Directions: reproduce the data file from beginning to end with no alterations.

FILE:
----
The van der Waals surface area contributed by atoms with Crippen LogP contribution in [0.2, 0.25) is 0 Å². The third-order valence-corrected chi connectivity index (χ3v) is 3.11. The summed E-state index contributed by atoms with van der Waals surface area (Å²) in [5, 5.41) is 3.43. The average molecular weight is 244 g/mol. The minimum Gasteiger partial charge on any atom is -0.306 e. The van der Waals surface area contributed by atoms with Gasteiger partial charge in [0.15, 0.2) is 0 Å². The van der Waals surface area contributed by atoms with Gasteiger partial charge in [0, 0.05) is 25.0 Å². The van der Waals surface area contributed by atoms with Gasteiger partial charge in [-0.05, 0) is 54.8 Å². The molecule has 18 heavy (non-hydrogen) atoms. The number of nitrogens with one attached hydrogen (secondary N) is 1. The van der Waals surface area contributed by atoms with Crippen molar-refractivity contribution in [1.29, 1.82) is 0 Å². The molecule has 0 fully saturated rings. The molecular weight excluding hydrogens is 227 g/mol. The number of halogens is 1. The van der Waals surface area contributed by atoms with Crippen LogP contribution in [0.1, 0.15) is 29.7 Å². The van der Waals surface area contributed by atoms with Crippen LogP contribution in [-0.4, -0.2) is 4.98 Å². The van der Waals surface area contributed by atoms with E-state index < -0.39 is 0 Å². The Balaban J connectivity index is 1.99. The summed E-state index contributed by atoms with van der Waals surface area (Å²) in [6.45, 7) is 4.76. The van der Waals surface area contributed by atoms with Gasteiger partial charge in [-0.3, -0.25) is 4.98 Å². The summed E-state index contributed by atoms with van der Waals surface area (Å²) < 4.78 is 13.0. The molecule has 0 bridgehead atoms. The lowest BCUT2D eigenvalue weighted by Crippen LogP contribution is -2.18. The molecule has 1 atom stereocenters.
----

The van der Waals surface area contributed by atoms with Crippen LogP contribution in [0.2, 0.25) is 0 Å². The third-order valence-corrected chi connectivity index (χ3v) is 3.11. The summed E-state index contributed by atoms with van der Waals surface area (Å²) in [5, 5.41) is 3.43. The average molecular weight is 244 g/mol. The minimum Gasteiger partial charge on any atom is -0.306 e. The van der Waals surface area contributed by atoms with Gasteiger partial charge in [0.15, 0.2) is 0 Å². The van der Waals surface area contributed by atoms with Gasteiger partial charge in [0, 0.05) is 25.0 Å². The van der Waals surface area contributed by atoms with Gasteiger partial charge in [-0.05, 0) is 54.8 Å². The molecule has 18 heavy (non-hydrogen) atoms. The number of nitrogens with one attached hydrogen (secondary N) is 1. The van der Waals surface area contributed by atoms with Crippen molar-refractivity contribution in [1.29, 1.82) is 0 Å². The molecule has 0 fully saturated rings. The molecular weight excluding hydrogens is 227 g/mol. The number of halogens is 1. The van der Waals surface area contributed by atoms with Crippen LogP contribution in [0.1, 0.15) is 29.7 Å². The van der Waals surface area contributed by atoms with Crippen LogP contribution in [-0.4, -0.2) is 4.98 Å². The van der Waals surface area contributed by atoms with E-state index < -0.39 is 0 Å². The Balaban J connectivity index is 1.99. The summed E-state index contributed by atoms with van der Waals surface area (Å²) in [6.45, 7) is 4.76. The van der Waals surface area contributed by atoms with Gasteiger partial charge in [-0.3, -0.25) is 4.98 Å². The summed E-state index contributed by atoms with van der Waals surface area (Å²) < 4.78 is 13.0. The molecule has 0 bridgehead atoms. The lowest BCUT2D eigenvalue weighted by Crippen LogP contribution is -2.18. The molecule has 1 atom stereocenters.